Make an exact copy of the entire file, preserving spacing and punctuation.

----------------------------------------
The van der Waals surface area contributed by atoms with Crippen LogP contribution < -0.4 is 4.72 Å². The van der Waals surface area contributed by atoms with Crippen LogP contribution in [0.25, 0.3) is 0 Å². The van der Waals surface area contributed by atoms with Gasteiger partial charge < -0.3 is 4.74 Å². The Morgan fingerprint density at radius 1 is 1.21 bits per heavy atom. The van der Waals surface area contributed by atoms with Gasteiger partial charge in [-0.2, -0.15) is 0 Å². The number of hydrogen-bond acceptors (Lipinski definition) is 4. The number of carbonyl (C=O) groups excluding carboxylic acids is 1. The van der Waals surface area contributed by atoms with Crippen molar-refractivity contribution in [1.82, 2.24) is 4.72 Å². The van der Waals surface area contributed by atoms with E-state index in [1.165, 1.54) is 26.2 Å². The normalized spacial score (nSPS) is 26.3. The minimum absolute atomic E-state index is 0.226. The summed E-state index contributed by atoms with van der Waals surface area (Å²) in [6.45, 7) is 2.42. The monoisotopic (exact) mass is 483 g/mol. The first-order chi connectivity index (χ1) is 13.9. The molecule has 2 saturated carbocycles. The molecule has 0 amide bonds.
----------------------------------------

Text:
The van der Waals surface area contributed by atoms with Crippen LogP contribution < -0.4 is 4.72 Å². The van der Waals surface area contributed by atoms with Crippen LogP contribution in [0.25, 0.3) is 0 Å². The van der Waals surface area contributed by atoms with Gasteiger partial charge < -0.3 is 4.74 Å². The Morgan fingerprint density at radius 1 is 1.21 bits per heavy atom. The van der Waals surface area contributed by atoms with Gasteiger partial charge in [-0.2, -0.15) is 0 Å². The number of hydrogen-bond acceptors (Lipinski definition) is 4. The number of carbonyl (C=O) groups excluding carboxylic acids is 1. The van der Waals surface area contributed by atoms with Crippen molar-refractivity contribution in [1.82, 2.24) is 4.72 Å². The van der Waals surface area contributed by atoms with E-state index in [1.165, 1.54) is 26.2 Å². The normalized spacial score (nSPS) is 26.3. The minimum absolute atomic E-state index is 0.226. The summed E-state index contributed by atoms with van der Waals surface area (Å²) in [6.45, 7) is 2.42. The monoisotopic (exact) mass is 483 g/mol. The first-order chi connectivity index (χ1) is 13.9. The molecule has 2 saturated carbocycles. The molecule has 0 amide bonds.